Fight ban begins with QMJHL, but other junior leagues must follow suit

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Imagine if a 20-year-old adult hit your 16-year-old son while walking down the street. You would be outraged, wouldn’t you? You would probably file a police report and press charges. So why is it different if the act is committed during a hockey game?

It shouldn’t be. It is an assault. And that’s why I think the Quebec Major Junior Hockey League is making the right decision to ban fights starting in the 2023-24 season. It is ridiculous to think that minors should be subjected to this type of violence, voluntarily or not.

Go ahead and try to tell me why you think kids should fight with their bare hands on the ice for the fun of paying customers. Last time I checked, junior teams charge for admission. And you know, there are still people who show up just to see the violence.

Does it suit you? It’s definitely not for me. I can’t imagine sitting in the stands watching my child endure a preventable brain injury that has the potential to affect him for the rest of his life. If that makes me sweet, so be it.

I played junior hockey back in the three ring circus days. This was NAHL in the late 90s and early 2000s and, to put it bluntly, it was insane. Fights in all areas. Sixteen-year-old kids getting their heads kicked by 21-year-old jerks who weren’t good enough to make senior junior teams.

At the time, I didn’t think much about it. I even enjoyed it. The fights were exciting. It was exciting when a teammate beat an opponent’s wheels.

As I got older, I realized how stupid it all was. Hardly anyone made it from the NAHL to the NHL back then. But the punches were not lacking. It was like that.

It sickens me to think of the large number of brain injuries that took place in the two years that I played junior hockey. Especially considering he was actively encouraged by league coaches. Adults sending children to fight. No helmets. No gloves. On skates.

Sometimes it was an act of retaliation. Other times it was an attempt to change the momentum of the game. But it was mostly sheer bravado. Kids trying to prove they were man enough to play hockey at higher levels. They would do anything to get on the scoresheet.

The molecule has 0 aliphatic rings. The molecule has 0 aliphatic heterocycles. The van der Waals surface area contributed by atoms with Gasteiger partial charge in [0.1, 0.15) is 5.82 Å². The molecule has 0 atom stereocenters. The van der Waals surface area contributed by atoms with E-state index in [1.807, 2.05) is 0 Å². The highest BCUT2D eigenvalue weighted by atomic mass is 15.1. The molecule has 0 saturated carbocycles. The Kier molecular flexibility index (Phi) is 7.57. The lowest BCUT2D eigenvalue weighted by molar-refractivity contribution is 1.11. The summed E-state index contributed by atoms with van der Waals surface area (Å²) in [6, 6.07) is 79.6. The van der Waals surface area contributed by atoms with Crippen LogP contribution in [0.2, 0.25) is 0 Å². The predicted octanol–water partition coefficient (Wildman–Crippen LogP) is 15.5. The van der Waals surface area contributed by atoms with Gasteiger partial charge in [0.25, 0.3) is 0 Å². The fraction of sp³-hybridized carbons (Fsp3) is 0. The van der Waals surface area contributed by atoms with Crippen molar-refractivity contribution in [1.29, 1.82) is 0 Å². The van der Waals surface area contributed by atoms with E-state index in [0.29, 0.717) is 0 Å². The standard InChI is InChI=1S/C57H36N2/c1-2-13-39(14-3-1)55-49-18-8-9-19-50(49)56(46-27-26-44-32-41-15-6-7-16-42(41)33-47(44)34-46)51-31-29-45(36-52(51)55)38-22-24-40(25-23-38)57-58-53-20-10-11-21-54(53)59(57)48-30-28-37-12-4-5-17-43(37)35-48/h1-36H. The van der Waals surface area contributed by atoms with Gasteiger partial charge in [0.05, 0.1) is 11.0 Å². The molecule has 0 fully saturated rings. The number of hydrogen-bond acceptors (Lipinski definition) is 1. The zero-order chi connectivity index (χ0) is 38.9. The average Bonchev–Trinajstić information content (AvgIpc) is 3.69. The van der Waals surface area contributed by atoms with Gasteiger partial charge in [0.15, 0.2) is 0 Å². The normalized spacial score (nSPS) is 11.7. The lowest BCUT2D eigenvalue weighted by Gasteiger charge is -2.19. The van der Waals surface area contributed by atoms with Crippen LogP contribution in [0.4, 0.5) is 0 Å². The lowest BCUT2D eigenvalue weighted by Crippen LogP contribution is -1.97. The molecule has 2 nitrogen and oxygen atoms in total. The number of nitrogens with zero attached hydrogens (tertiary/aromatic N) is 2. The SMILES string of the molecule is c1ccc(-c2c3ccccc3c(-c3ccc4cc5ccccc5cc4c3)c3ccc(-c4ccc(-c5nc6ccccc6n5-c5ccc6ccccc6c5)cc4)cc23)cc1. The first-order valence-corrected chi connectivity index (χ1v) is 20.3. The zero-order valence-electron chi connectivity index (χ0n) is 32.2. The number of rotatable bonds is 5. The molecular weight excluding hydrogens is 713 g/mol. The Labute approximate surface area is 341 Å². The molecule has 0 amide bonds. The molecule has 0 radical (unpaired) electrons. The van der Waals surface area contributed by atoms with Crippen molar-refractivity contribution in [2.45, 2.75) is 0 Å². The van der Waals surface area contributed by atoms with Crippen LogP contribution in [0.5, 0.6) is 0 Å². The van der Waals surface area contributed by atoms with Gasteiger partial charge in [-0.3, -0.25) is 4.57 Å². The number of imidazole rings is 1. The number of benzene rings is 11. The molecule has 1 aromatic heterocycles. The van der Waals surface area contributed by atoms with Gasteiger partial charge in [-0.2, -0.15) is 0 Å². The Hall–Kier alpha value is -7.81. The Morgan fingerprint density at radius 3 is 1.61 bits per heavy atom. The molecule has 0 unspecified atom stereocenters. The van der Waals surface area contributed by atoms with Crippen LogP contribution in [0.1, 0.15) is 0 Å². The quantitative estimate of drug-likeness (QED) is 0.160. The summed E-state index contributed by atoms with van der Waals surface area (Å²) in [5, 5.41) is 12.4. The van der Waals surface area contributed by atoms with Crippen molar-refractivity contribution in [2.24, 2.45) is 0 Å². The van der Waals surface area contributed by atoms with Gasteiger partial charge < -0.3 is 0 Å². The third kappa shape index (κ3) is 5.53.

I will never forget a pre-season tournament our team played in Detroit. There were junior teams from all over America. And we had this guy on our roster — a 20-year-old who had played in the lower-tier AWHL the season before — who was an absolute maniac. We all knew he was a loose cannon.

It didn’t take long for him to find a taker: a kid from the Boston area wearing a full cage, too young to wear a half shield. At the time, you had to be 18 to do without face protection. And in the NAHL, half shields weren’t even mandatory. Just a bucket.

They took off their helmets. Squared. And my teammate ended that poor kid’s career instantly. Broken nose and eye socket. Missing teeth. He remained on his knees for what seemed like an eternity as the pool of blood grew around him.

What if it was your son? It makes me uncomfortable to think about it. And it was so unnecessary. The fight had nothing to do with the game.

I think it’s important to understand. The goal of hockey is to score more goals than the other team. Combat does not accomplish this. It is incidental.

I don’t hear any complaints about the lack of fighting at the Olympics. Or NCAA Div. I play hockey. Or the women’s game.

Yet the old argument still exists that players need to fight in junior hockey in order to be ready for the pro game. Which is downright silly. Fighting is banned in Europe and NCAA hockey. Yet that’s where a large percentage of NHL players come from.

Do you remember how tough George Parros and Kevin Westgarth were? These guys played Div. I play hockey at Princeton University. An Ivy League school. And Brady Tkachuk – the captain of the Ottawa Senators – seems to be doing well when he takes off his mitts despite his studies at Boston University.

But here’s where I want to make a very clear distinction: I don’t want fighting to be banned in professional hockey. If two consenting adults want to try, that’s their decision. With a few caveats.

I can’t stand staged fights. And I don’t like the way things are going in the NHL right now where hits — clean or not — seem to warrant a fight in response. I would much rather see fights happen in the moment between two players who are just so mad at each other that going up against each other is the only answer. Crimes of passion, if you will.

But fighting junior hockey? It should be banned by all junior leagues in North America. It’s useless. And it’s extremely dangerous considering the difference in strength between 16-year-old boys and 20-year-old men. Battle damage to the brain is well documented. The lasting effects caused by CTE are real.

I think the QMJHL is doing the right thing and I hope other leagues will follow. There is no justifiable reason to continue to risk children’s health just for profit or tradition.


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